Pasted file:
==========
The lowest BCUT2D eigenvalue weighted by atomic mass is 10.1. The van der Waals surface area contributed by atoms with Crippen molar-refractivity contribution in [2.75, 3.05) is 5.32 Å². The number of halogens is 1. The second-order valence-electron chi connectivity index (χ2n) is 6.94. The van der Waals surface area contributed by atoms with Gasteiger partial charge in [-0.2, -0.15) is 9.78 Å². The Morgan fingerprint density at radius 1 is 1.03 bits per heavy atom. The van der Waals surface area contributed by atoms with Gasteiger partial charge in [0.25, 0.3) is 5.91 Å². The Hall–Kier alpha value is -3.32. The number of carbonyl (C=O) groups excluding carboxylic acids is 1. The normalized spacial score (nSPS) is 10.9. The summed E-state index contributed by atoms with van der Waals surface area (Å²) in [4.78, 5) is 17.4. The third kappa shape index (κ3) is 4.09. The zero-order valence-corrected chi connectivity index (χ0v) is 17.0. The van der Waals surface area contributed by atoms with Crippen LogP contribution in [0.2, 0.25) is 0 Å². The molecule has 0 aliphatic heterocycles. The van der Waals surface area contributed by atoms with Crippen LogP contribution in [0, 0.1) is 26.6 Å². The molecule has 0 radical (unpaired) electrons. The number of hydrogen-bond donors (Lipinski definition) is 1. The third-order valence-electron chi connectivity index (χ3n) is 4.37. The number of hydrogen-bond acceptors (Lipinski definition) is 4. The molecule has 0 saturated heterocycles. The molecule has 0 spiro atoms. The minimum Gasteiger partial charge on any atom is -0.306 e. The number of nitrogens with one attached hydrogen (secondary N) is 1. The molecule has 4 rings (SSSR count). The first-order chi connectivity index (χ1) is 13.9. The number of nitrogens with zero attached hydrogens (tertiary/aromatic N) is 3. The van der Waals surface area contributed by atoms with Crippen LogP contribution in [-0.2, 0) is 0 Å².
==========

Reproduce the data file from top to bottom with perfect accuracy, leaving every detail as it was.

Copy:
The lowest BCUT2D eigenvalue weighted by atomic mass is 10.1. The van der Waals surface area contributed by atoms with Crippen molar-refractivity contribution in [2.75, 3.05) is 5.32 Å². The number of halogens is 1. The second-order valence-electron chi connectivity index (χ2n) is 6.94. The van der Waals surface area contributed by atoms with Gasteiger partial charge in [-0.2, -0.15) is 9.78 Å². The Morgan fingerprint density at radius 1 is 1.03 bits per heavy atom. The van der Waals surface area contributed by atoms with Gasteiger partial charge in [0.25, 0.3) is 5.91 Å². The Hall–Kier alpha value is -3.32. The number of carbonyl (C=O) groups excluding carboxylic acids is 1. The normalized spacial score (nSPS) is 10.9. The summed E-state index contributed by atoms with van der Waals surface area (Å²) in [4.78, 5) is 17.4. The third kappa shape index (κ3) is 4.09. The zero-order valence-corrected chi connectivity index (χ0v) is 17.0. The van der Waals surface area contributed by atoms with Crippen LogP contribution in [0.2, 0.25) is 0 Å². The molecule has 0 aliphatic heterocycles. The van der Waals surface area contributed by atoms with Crippen LogP contribution in [0, 0.1) is 26.6 Å². The molecule has 0 radical (unpaired) electrons. The number of hydrogen-bond donors (Lipinski definition) is 1. The third-order valence-electron chi connectivity index (χ3n) is 4.37. The number of hydrogen-bond acceptors (Lipinski definition) is 4. The molecule has 0 saturated heterocycles. The molecule has 0 spiro atoms. The minimum Gasteiger partial charge on any atom is -0.306 e. The number of nitrogens with one attached hydrogen (secondary N) is 1. The molecule has 4 rings (SSSR count). The first-order chi connectivity index (χ1) is 13.9. The number of nitrogens with zero attached hydrogens (tertiary/aromatic N) is 3. The van der Waals surface area contributed by atoms with Crippen LogP contribution in [-0.2, 0) is 0 Å².